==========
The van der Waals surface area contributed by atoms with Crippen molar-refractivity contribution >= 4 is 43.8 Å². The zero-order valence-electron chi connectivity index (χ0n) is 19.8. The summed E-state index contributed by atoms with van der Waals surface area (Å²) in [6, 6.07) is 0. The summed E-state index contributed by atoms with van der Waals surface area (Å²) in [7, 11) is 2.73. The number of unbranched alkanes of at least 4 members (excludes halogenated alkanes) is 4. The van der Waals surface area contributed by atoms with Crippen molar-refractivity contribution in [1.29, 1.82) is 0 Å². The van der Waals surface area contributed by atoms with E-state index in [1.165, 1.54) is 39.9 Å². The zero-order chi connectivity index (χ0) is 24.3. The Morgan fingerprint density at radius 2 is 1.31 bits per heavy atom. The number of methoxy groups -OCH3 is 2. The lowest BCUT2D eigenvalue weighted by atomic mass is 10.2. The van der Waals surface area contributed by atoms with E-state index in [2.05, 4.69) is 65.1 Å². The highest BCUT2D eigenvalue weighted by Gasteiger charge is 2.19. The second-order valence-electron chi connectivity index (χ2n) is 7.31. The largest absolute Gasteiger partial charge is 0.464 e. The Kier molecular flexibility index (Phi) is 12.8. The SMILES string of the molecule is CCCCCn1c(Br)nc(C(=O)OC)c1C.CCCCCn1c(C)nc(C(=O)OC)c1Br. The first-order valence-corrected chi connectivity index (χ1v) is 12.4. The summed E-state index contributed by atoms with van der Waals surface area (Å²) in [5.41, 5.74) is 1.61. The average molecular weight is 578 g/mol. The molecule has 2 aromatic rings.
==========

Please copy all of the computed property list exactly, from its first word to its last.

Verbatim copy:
The van der Waals surface area contributed by atoms with Crippen molar-refractivity contribution >= 4 is 43.8 Å². The zero-order valence-electron chi connectivity index (χ0n) is 19.8. The summed E-state index contributed by atoms with van der Waals surface area (Å²) in [6, 6.07) is 0. The summed E-state index contributed by atoms with van der Waals surface area (Å²) in [7, 11) is 2.73. The number of unbranched alkanes of at least 4 members (excludes halogenated alkanes) is 4. The van der Waals surface area contributed by atoms with Crippen molar-refractivity contribution in [1.29, 1.82) is 0 Å². The van der Waals surface area contributed by atoms with E-state index in [1.165, 1.54) is 39.9 Å². The zero-order chi connectivity index (χ0) is 24.3. The Morgan fingerprint density at radius 2 is 1.31 bits per heavy atom. The number of methoxy groups -OCH3 is 2. The lowest BCUT2D eigenvalue weighted by atomic mass is 10.2. The van der Waals surface area contributed by atoms with E-state index in [2.05, 4.69) is 65.1 Å². The highest BCUT2D eigenvalue weighted by Gasteiger charge is 2.19. The second-order valence-electron chi connectivity index (χ2n) is 7.31. The largest absolute Gasteiger partial charge is 0.464 e. The Kier molecular flexibility index (Phi) is 12.8. The SMILES string of the molecule is CCCCCn1c(Br)nc(C(=O)OC)c1C.CCCCCn1c(C)nc(C(=O)OC)c1Br. The first-order valence-corrected chi connectivity index (χ1v) is 12.4. The summed E-state index contributed by atoms with van der Waals surface area (Å²) in [5.41, 5.74) is 1.61. The average molecular weight is 578 g/mol. The molecule has 2 aromatic rings.